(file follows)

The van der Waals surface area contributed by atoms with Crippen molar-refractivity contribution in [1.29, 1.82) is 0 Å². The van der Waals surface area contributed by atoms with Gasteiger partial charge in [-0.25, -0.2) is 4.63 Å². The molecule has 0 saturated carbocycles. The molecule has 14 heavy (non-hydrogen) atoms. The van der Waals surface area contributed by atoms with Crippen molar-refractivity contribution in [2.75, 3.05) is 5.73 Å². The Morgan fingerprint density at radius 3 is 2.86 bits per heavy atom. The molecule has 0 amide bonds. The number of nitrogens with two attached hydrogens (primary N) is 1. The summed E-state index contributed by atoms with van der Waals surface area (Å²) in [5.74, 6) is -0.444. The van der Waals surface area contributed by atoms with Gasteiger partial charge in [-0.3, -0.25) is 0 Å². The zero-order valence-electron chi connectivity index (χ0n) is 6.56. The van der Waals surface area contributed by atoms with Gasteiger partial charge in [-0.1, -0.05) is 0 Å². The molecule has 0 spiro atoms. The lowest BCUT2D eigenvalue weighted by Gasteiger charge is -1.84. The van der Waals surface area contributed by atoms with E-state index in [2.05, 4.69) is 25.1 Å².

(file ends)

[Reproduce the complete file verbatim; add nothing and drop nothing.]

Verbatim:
The van der Waals surface area contributed by atoms with Crippen molar-refractivity contribution in [1.29, 1.82) is 0 Å². The van der Waals surface area contributed by atoms with Gasteiger partial charge in [-0.25, -0.2) is 4.63 Å². The molecule has 0 saturated carbocycles. The molecule has 14 heavy (non-hydrogen) atoms. The van der Waals surface area contributed by atoms with Crippen molar-refractivity contribution in [2.75, 3.05) is 5.73 Å². The Morgan fingerprint density at radius 3 is 2.86 bits per heavy atom. The molecule has 0 amide bonds. The number of nitrogens with two attached hydrogens (primary N) is 1. The summed E-state index contributed by atoms with van der Waals surface area (Å²) in [5.74, 6) is -0.444. The van der Waals surface area contributed by atoms with Gasteiger partial charge in [-0.3, -0.25) is 0 Å². The zero-order valence-electron chi connectivity index (χ0n) is 6.56. The van der Waals surface area contributed by atoms with Gasteiger partial charge in [-0.1, -0.05) is 0 Å². The molecule has 0 spiro atoms. The lowest BCUT2D eigenvalue weighted by Gasteiger charge is -1.84. The van der Waals surface area contributed by atoms with E-state index in [2.05, 4.69) is 25.1 Å².